Radiation Therapy, Chemotherapy, and Cetuximab Followed by Surgery, Chemotherapy, and Cetuximab in Treating Patients With Locally Advanced or Metastatic Rectal Cancer That Can Be Removed by Surgery
Recruitment status was: Recruiting
RATIONALE: Radiation therapy uses high-energy x-rays to kill tumor cells. Drugs used in chemotherapy, such as capecitabine, oxaliplatin, fluorouracil, and leucovorin, work in different ways to stop the growth of tumor cells, either by killing the cells or by stopping them from dividing. Monoclonal antibodies, such as cetuximab, can block tumor growth in different ways. Some block the ability of tumor cells to grow and spread. Others find tumor cells and help kill them or carry tumor-killing substances to them. Giving radiation therapy together with combination chemotherapy and cetuximab before surgery may make the tumor smaller and reduce the amount of normal tissue that needs to be removed. Giving chemotherapy and cetuximab after surgery may kill any tumor cells that remain after surgery.
PURPOSE: This phase II clinical trial is studying how well giving radiation therapy together with chemotherapy and cetuximab followed by surgery, chemotherapy, and cetuximab works in treating patients with locally advanced or metastatic rectal cancer that can be removed by surgery.
Drug: leucovorin calcium
Procedure: adjuvant therapy
Procedure: conventional surgery
Procedure: neoadjuvant therapy
Radiation: radiation therapy
|Study Design:||Allocation: Non-Randomized
Primary Purpose: Treatment
|Official Title:||Phase II Multicenter Study of the Impact of the Therapeutic Sequence of Radiochemotherapy (50 Gy + Capecitabine + Oxaliplatin + Cetuximab) Followed by Total Mesorectal Excision Surgery Then Post-Surgery Chemotherapy (FOLFOX 4 + Cetuximab) in Synchronous Locally Advanced or Metastatic Cancers of the Rectum With Metastases Resectable From the Start (T3-4 Nx or T2 N+ M1).|
- Complete remission at ≥ 6 months by abdomino-pelvic-thoracic scan and a pelvic MRI
- Preoperative clinical response
- Progression-free survival
- Overall survival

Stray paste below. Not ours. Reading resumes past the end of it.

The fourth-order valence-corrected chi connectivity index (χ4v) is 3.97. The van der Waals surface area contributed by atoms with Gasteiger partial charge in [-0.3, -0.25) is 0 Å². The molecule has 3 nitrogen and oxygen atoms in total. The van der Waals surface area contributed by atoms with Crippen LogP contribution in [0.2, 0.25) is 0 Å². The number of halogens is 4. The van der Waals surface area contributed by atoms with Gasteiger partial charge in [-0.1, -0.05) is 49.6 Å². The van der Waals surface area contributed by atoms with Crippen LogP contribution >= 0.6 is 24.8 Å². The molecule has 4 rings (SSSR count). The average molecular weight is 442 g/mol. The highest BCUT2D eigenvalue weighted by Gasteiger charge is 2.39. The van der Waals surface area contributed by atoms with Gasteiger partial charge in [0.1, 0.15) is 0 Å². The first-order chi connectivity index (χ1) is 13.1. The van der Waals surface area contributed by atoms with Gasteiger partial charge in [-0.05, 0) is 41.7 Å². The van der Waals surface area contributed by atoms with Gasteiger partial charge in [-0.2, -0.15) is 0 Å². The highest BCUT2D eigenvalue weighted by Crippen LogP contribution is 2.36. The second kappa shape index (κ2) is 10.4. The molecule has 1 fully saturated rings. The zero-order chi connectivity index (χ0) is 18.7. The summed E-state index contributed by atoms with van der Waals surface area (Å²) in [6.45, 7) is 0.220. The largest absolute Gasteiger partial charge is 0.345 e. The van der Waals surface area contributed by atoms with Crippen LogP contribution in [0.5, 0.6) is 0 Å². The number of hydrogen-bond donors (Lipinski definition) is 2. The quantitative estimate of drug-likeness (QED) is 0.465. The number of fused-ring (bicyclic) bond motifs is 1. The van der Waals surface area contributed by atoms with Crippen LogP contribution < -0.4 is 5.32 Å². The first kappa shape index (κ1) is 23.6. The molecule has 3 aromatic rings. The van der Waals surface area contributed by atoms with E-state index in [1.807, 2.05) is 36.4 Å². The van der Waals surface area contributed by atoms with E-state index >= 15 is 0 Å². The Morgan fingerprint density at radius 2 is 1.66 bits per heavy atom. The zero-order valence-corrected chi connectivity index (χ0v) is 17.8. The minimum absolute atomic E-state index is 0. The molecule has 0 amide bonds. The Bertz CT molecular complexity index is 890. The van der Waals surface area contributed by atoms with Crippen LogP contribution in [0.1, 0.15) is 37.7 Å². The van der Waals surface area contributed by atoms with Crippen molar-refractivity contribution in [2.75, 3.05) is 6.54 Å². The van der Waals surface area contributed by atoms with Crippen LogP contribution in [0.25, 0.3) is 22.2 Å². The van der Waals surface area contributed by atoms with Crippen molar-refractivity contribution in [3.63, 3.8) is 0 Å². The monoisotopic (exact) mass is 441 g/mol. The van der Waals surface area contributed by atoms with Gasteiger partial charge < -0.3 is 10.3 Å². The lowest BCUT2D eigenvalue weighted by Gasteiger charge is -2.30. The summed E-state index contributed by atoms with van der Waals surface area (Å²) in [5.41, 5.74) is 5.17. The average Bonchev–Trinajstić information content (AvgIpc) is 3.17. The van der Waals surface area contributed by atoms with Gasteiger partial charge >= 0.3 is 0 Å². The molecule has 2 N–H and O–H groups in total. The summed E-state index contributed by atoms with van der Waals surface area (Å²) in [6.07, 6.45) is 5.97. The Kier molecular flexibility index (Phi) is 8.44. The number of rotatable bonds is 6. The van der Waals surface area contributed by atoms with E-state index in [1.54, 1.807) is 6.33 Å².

- Early toxicity before surgery
- Early toxicity due to surgery (mortality at 30 days, postoperative complications, surgical recovery)
- Late toxicity
- Late radiotherapy toxicity by CTC AE v. 3.0
- Objective response of measurable metastases by RECIST
- Sexual function
- Downstaging and downsizing of patients with operable disease
- Surgical complications
- Sphincter function
- Predictive biomarkers of response to cetuximab
|Study Start Date:||July 2007|
- Determine the complete remission rate at 6 months after neoadjuvant radiotherapy, capecitabine, and oxaliplatin (XELOX), and cetuximab followed by surgery, adjuvant FOLFOX 4, and cetuximab in patients with synchronous locally advanced or metastatic cancer of the rectum with resectable metastases (T3-4 Nx or T2 N+ M1).
- Determine progression-free survival.
- Determine overall survival.
- Assess toxicities.
- Evaluate objective response in patients with measurable metastases.
- Determine the rate of local recurrence.
- Evaluate the downstaging and downsizing of patients with operable disease.
- Evaluate surgical complications in patients with operable disease.
- Evaluate biological markers predictive of response to cetuximab.
OUTLINE: This is a multicenter study.
- Neoadjuvant therapy: Patients undergo radiotherapy for 5 weeks and receive concurrent oral capecitabine twice daily on days 1-5 of each week and oxaliplatin IV over 2 hours on day 1 of each week (XELOX). Patients also receive cetuximab IV on day 1 of the first week and on days 1-7 of weeks 2-5.
- Surgery: At 6 weeks after completing chemoradiotherapy, patients with resectable disease undergo surgery comprising total mesorectal excision. Patients with progressive disease, nonresectable tumor, or who require R2 surgery are removed from the study.
- Adjuvant therapy: Patients who undergo surgery, with or without removal of metastases, receive FOLFOX 4, comprising oxaliplatin IV over 2 hours, fluorouracil IV over 46 hours, and leucovorin calcium IV on day 1, and cetuximab IV. Treatment repeats every 2 weeks for up to 6 courses (approximately 3 months). Patients who have not undergone prior surgical resection of metastases may have surgery to remove metastases after completing this second regimen of chemotherapy.
After completion of study therapy, patients are followed periodically for up to 5 years.
Please refer to this study by its ClinicalTrials.gov identifier: NCT00541112
|Bordeaux, France, 33076|
|Contact: Marianne Fonck, MD 33-5-5633-3242|
|Centre de Lutte Contre le Cancer Georges-Francois Leclerc||Recruiting|
|Dijon, France, 21079|
|Contact: Philippe Maingon, MD 33-380-737-517 firstname.lastname@example.org|
|Centre Oscar Lambret||Recruiting|
|Lille, France, 59020|
|Contact: Xavier Mirabel 33-3-2029-5521|
|Centre Leon Berard||Recruiting|
|Lyon, France, 69373|
|Contact: Isabelle Martel Lafay, MD 33-4-7878-5166|
|Centre Regional de Lutte Contre le Cancer - Centre Val d'Aurelle||Recruiting|
|Montpellier, France, 34298|
|Contact: David Azria, MD, PhD 33-4-6761-3132 David.Azria@valdorel.fnclcc.fr|
|Centre Antoine Lacassagne||Recruiting|
|Nice, France, 06189|
|Contact: Eric Francois 33-4-9203-1613|
|Centre Hospitalier Lyon Sud||Recruiting|
|Pierre Benite, France, 69495|
|Contact: Jean-Christophe Saurin 33-4-7886-1289|
|Centre Rene Huguenin||Recruiting|
|Saint Cloud, France, 92210|
|Contact: Frederique B. Cvitkovic, MD 33-1-4711-1515 email@example.com|
|Centre Alexis Vautrin||Recruiting|
|Vandoeuvre-les-Nancy, France, 54511|
|Contact: Thierry Conroy, MD 33-3-8359-8460|
|Institut Gustave Roussy||Recruiting|
|Villejuif, France, F-94805|
|Contact: Patrick Ezra, MD 33-1-4211-4125|
|Principal Investigator:||David Azria, MD, PhD||Institut du Cancer de Montpellier - Val d'Aurelle|